The west—nearer precipitation coming in from the Atlantic—is well watered. There is abundant snowfall. Winter temperatures can fall to below −15 °C, whereas in summer 25 °C is reached; the southern part of the department, on its borders with Aveyron and Lot, is the hottest region. Aurillac averaged 2080 hours of sunlight per year over the period from 1991 to 2000. Fog disappears quickly. Wind is not strong, but the lightning flashes in this department are among the most spectacular in France. Televised French weather forecasts note Aurillac as the coldest city in France in the mornings; this status should be understood in light of their derivation from temperature readings by Météo-France. Of the 30 cities included on its maps, Aurillac is by far the one with the highest altitude, at 640 m above sea level; the area of Cantal was part of the southern, upper area of Auvergne. Cantal is one of the original 83 departments created during the French Revolution on 4 March 1790. Prior to the First World War, it comprised parts of the XIII.
Army Corps military region and the Clermont-Ferrand educational division. After the 1790 Constitution Civile du Clergé, the Diocese of Saint-Flour in Cantal was among the half of the French sees being abolished to realign the new bishoprics to coincide with the new departments, such as Cantal, where outsider parish priest Anne-Alexandre-Marie Thibault was elected Bishop, it was formally abolished in turn after the Napoleonic Concordat of 1801, in favor of the reinstated bishopric of Saint Poul, but retained the departemental borders. The climate being too cool and damp for grain, much of Cantal is given over to pasture for Aubrac and Salers cattle and horses; this in turn supports a dairy industry responsible for butter and Roquefort cheese and the appellation-controlled cheeses Cantal and Bleu d'Auvergne. Cantal is the French department with the greatest number of appellation-controlled cheeses, although proper Roquefort is now restricted to cheese produced in the Aveyron department; the region's mineral products include coal, lead, antimony, granite and lime, but the department's isolation and poor infrastructure long precluded their exploitation.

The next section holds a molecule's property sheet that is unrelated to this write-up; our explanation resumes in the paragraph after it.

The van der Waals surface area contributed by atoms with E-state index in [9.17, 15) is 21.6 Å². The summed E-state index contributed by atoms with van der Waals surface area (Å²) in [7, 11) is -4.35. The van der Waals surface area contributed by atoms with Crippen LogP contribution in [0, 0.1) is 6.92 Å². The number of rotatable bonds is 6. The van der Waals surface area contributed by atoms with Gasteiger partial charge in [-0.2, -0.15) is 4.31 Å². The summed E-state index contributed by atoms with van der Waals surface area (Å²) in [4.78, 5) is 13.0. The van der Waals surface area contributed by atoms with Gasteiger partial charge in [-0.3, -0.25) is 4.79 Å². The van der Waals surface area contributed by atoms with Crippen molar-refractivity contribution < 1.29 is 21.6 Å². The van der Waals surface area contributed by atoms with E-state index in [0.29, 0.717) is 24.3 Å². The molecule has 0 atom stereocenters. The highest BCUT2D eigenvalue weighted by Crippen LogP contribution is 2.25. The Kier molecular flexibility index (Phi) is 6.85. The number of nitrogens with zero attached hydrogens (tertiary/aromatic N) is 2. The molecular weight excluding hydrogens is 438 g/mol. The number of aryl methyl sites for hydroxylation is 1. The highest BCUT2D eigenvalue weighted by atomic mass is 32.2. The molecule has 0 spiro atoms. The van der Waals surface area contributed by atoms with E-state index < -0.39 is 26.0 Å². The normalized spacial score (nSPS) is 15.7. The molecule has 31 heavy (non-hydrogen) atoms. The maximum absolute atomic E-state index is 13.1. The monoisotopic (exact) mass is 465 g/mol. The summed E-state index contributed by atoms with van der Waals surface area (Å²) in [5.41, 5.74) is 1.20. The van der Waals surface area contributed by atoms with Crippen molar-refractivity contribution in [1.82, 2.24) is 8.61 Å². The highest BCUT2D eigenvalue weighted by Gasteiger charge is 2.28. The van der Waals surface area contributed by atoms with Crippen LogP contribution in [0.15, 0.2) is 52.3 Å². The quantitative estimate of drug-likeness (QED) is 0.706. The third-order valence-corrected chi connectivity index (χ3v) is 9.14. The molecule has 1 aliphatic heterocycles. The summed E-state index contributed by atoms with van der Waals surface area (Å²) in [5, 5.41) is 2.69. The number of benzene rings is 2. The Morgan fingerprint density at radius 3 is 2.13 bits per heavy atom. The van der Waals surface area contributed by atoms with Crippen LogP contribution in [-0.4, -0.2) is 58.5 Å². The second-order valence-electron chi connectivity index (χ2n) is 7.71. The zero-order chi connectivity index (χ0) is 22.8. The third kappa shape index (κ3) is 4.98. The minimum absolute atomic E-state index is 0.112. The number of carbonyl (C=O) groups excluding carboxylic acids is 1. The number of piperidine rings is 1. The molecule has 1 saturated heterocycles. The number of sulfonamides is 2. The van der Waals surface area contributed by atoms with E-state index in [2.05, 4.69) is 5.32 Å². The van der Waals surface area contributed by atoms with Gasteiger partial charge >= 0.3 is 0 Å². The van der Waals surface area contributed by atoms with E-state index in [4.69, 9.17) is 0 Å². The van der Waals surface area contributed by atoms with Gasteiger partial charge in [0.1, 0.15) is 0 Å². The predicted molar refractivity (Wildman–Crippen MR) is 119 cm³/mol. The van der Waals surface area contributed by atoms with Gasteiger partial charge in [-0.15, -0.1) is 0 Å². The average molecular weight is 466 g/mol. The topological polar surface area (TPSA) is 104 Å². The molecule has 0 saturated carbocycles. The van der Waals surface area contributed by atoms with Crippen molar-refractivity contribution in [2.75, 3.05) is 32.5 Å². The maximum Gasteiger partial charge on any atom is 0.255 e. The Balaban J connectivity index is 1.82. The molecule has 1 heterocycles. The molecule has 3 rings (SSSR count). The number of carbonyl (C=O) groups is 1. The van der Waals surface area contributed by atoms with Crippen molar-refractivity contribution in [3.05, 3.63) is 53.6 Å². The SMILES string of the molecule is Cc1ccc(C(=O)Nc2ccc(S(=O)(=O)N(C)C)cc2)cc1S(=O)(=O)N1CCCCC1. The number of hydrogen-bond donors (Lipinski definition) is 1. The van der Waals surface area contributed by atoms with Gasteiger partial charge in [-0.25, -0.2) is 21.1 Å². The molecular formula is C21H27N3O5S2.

Before the First World War, the primary exports were livestock, cheese and coal and the main imports were coal, grain and pottery. By it had been connected to both the Orleans and Midi railways. Traditionally, many Cantalians roamed France during the year plying humble trades but now the area's relative lack of industry and development permits tourism. An area has been set aside as the Auvergne Volcanos Regional Park. Cantal was dominated by the Occitan language; the official population count for 2013 was 147,000. The population peaked at 262,117 in 1836, it has been below
Cayrols is a commune in the Cantal department in south-central France. Communes of the Cantal department INSEE
Andelat is a commune in the Cantal department in the Auvergne region of south-central France. Andelat is located some 4 km north-west of Saint-Flour, it can be accessed by the D679 road which passes through the east of the commune going north from Saint-Flour to Talizat. The D40 road goes north-west from Saint-Flour passing just south of the village and continuing north-west through the commune to Coltines; the D404 road comes south from Talizat to intersect the D40 road in the commune continues south to Roffiac. Andelat village can only be reached by small country roads from the D40 and the D679. There are a number of other hamlets in the commune; these are: Barret, Sebeuge, Le Sailhant. Apart from a number of small forests and some scattered areas of trees the commune is farmland. A railway line passes through the commune from Saint-Flour in the south east and continuing to the north; the Ander river flows through the commune from west to east just south of the village and continues south-west to join the Truyere near Anglards-de-Saint-Flour.
The Ruisseau de la Souche rises in the north of the commune and flows south-west to join Le Babory which flows from the north of the commune. The Ruisseau de Ferval joins Le Babory further downstream. Le Babory continues south to join the Ander in the commune. Andelat was chosen by King John to be, since 1360, the seat of the Bailiwick of the Auvergne Mountains, he made it subordinate to the Seneschal of Riom. The magistrates found that the village was unworthy of their offices and made it a traveling seat holding hearings in rented rooms at Chaudes-Aigues and Roffiac, sometimes at the royal castle at Bredon, now in ruins, in the current commune of Albepierre-Bredons; the seat was transferred by François I in 1491 to Murat without reuniting it with its bailiwick and retained its name of Bailiwick of Andelat. List of Successive Mayors The waterfall and Sailhant Castle The Saint Cirgue Church from the 12th, 13th, 15th centuries Communes of the Cantal department Community of Communes of the Planèze website INSEE
Arches is a commune in the Cantal department in south-central France. The Sumène forms the commune's northeastern border flows into the Dordogne, which forms the commune's northern and western border. Communes of the Cantal department INSEE
Brezons is a commune in the Cantal department in south-central France. Communes of the Cantal department INSEE
Champagnac is a commune in the Cantal department in south-central France. Communes of the Cantal department INSEE